• Gene regulation during mammalian development

Tutorials on a variety of medically relevant topics are held and students are encouraged to attend the weekly research seminars presented by members of the School or visiting speakers. Background reading on each of the selected topics is provided by the individual lecturers on the course.

Research Project

A major component of the course is a medically-related research project. You'll be offered a choice of project from a wide range of laboratory, literature and computer-based topics. Recent laboratory research projects have included:

  • Control of regulated protein secretion in human gut tumours
  • Signal transduction pathways involved in the response of cells to stress
  • The mechanism of antigen presentation in tumour cells
  • The molecular basis of Alzheimer's disease
  • Function and regulation of med family tumour suppressor genes
  • Characterisation of a novel photosensitising drug and determination of its potential for the photodynamic treatment of cancer.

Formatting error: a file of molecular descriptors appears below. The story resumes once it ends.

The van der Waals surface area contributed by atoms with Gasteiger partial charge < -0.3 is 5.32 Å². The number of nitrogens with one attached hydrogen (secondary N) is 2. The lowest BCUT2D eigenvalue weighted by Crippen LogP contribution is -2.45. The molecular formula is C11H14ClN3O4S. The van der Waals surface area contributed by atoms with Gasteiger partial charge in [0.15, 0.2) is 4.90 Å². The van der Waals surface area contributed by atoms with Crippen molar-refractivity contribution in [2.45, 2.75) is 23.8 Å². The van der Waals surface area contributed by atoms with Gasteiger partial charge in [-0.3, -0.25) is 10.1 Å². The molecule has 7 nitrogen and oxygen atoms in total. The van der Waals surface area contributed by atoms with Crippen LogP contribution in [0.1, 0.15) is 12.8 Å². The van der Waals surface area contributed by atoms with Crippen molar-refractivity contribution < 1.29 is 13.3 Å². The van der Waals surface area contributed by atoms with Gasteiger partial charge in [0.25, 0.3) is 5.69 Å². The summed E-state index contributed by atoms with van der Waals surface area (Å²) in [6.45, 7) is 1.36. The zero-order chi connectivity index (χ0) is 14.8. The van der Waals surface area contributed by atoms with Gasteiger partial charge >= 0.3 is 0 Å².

Literature projects have included reviews of:

  • p53 in cancer therapy
  • Gingivitis and cardiovascular diseases
  • The roles of the vacuolar ATPase in disease states
  • Trinucleotide expansions in neurodegenerative disease
  • Development of an artificial kidney

Some of the techniques used in these projects include use of cloned DNA probes and synthetic oligonucleotides, immunohistochemistry, in situ hybridisation, protein purification, chromatographic and electrophoretic techniques and electron microscopy.